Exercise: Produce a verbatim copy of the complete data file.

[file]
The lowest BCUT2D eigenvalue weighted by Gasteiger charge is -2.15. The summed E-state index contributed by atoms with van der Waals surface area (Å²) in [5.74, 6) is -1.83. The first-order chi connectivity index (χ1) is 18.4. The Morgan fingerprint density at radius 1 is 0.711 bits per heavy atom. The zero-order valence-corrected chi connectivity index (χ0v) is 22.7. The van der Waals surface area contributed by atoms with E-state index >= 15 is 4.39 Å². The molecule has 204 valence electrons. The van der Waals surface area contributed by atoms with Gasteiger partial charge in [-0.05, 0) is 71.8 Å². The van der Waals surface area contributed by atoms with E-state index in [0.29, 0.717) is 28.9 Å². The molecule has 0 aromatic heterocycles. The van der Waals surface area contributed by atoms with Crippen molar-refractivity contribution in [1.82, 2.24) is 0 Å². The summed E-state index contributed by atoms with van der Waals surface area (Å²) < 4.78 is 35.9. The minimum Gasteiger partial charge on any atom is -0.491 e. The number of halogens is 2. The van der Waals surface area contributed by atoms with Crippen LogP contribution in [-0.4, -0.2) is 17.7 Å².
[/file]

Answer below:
The lowest BCUT2D eigenvalue weighted by Gasteiger charge is -2.15. The summed E-state index contributed by atoms with van der Waals surface area (Å²) in [5.74, 6) is -1.83. The first-order chi connectivity index (χ1) is 18.4. The Morgan fingerprint density at radius 1 is 0.711 bits per heavy atom. The zero-order valence-corrected chi connectivity index (χ0v) is 22.7. The van der Waals surface area contributed by atoms with E-state index >= 15 is 4.39 Å². The molecule has 204 valence electrons. The van der Waals surface area contributed by atoms with Gasteiger partial charge in [-0.05, 0) is 71.8 Å². The van der Waals surface area contributed by atoms with E-state index in [0.29, 0.717) is 28.9 Å². The molecule has 0 aromatic heterocycles. The van der Waals surface area contributed by atoms with Crippen molar-refractivity contribution in [1.82, 2.24) is 0 Å². The summed E-state index contributed by atoms with van der Waals surface area (Å²) < 4.78 is 35.9. The minimum Gasteiger partial charge on any atom is -0.491 e. The number of halogens is 2. The van der Waals surface area contributed by atoms with Crippen LogP contribution in [-0.4, -0.2) is 17.7 Å².